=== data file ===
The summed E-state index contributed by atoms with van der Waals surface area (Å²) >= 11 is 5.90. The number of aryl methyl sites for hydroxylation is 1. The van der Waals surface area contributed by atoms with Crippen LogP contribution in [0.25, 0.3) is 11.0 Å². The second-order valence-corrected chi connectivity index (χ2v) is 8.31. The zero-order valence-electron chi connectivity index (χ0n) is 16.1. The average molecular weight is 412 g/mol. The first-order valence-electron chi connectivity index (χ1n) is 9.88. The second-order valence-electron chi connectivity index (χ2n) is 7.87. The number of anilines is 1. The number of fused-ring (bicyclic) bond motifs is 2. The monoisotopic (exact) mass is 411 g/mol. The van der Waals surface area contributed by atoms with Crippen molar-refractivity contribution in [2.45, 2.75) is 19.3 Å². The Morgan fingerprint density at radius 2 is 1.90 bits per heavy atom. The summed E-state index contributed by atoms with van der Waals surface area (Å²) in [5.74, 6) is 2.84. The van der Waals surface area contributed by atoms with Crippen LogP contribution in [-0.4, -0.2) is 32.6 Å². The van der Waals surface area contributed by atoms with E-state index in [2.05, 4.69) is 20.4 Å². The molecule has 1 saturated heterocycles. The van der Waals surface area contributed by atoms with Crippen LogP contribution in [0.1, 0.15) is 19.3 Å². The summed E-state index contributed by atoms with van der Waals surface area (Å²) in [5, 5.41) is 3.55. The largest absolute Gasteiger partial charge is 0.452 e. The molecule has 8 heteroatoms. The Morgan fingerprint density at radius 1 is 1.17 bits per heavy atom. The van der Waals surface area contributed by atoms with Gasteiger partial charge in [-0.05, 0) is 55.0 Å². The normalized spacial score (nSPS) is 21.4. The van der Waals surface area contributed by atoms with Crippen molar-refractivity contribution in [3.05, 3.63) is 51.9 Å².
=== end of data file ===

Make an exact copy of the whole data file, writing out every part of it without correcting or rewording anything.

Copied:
The summed E-state index contributed by atoms with van der Waals surface area (Å²) >= 11 is 5.90. The number of aryl methyl sites for hydroxylation is 1. The van der Waals surface area contributed by atoms with Crippen LogP contribution in [0.25, 0.3) is 11.0 Å². The second-order valence-corrected chi connectivity index (χ2v) is 8.31. The zero-order valence-electron chi connectivity index (χ0n) is 16.1. The average molecular weight is 412 g/mol. The first-order valence-electron chi connectivity index (χ1n) is 9.88. The second-order valence-electron chi connectivity index (χ2n) is 7.87. The number of anilines is 1. The number of fused-ring (bicyclic) bond motifs is 2. The monoisotopic (exact) mass is 411 g/mol. The van der Waals surface area contributed by atoms with Crippen molar-refractivity contribution in [2.45, 2.75) is 19.3 Å². The Morgan fingerprint density at radius 2 is 1.90 bits per heavy atom. The summed E-state index contributed by atoms with van der Waals surface area (Å²) in [5.74, 6) is 2.84. The van der Waals surface area contributed by atoms with Crippen LogP contribution in [-0.4, -0.2) is 32.6 Å². The van der Waals surface area contributed by atoms with E-state index in [2.05, 4.69) is 20.4 Å². The molecule has 1 saturated heterocycles. The van der Waals surface area contributed by atoms with Crippen LogP contribution in [0.1, 0.15) is 19.3 Å². The summed E-state index contributed by atoms with van der Waals surface area (Å²) in [5, 5.41) is 3.55. The largest absolute Gasteiger partial charge is 0.452 e. The molecule has 8 heteroatoms. The Morgan fingerprint density at radius 1 is 1.17 bits per heavy atom. The van der Waals surface area contributed by atoms with Gasteiger partial charge in [-0.05, 0) is 55.0 Å². The normalized spacial score (nSPS) is 21.4. The van der Waals surface area contributed by atoms with Crippen molar-refractivity contribution in [3.05, 3.63) is 51.9 Å².